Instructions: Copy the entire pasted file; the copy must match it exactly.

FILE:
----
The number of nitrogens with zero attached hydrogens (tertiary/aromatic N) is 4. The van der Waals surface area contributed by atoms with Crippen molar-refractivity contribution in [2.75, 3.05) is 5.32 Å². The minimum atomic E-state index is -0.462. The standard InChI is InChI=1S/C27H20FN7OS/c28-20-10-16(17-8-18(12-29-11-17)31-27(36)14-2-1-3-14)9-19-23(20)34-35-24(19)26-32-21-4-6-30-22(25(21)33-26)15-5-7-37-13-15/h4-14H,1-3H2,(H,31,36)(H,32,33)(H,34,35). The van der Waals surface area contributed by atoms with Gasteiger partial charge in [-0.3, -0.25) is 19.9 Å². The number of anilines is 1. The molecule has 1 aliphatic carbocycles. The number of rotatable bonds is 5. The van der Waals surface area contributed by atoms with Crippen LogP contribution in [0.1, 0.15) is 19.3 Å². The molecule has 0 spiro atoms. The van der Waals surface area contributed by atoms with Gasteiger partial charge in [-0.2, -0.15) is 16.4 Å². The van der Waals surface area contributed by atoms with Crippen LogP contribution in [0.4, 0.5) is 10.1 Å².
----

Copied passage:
The number of nitrogens with zero attached hydrogens (tertiary/aromatic N) is 4. The van der Waals surface area contributed by atoms with Crippen molar-refractivity contribution in [2.75, 3.05) is 5.32 Å². The minimum atomic E-state index is -0.462. The standard InChI is InChI=1S/C27H20FN7OS/c28-20-10-16(17-8-18(12-29-11-17)31-27(36)14-2-1-3-14)9-19-23(20)34-35-24(19)26-32-21-4-6-30-22(25(21)33-26)15-5-7-37-13-15/h4-14H,1-3H2,(H,31,36)(H,32,33)(H,34,35). The van der Waals surface area contributed by atoms with Gasteiger partial charge in [-0.3, -0.25) is 19.9 Å². The number of anilines is 1. The molecule has 1 aliphatic carbocycles. The number of rotatable bonds is 5. The van der Waals surface area contributed by atoms with Crippen LogP contribution in [0.1, 0.15) is 19.3 Å². The molecule has 0 spiro atoms. The van der Waals surface area contributed by atoms with Gasteiger partial charge in [-0.2, -0.15) is 16.4 Å². The van der Waals surface area contributed by atoms with Crippen LogP contribution in [0.4, 0.5) is 10.1 Å².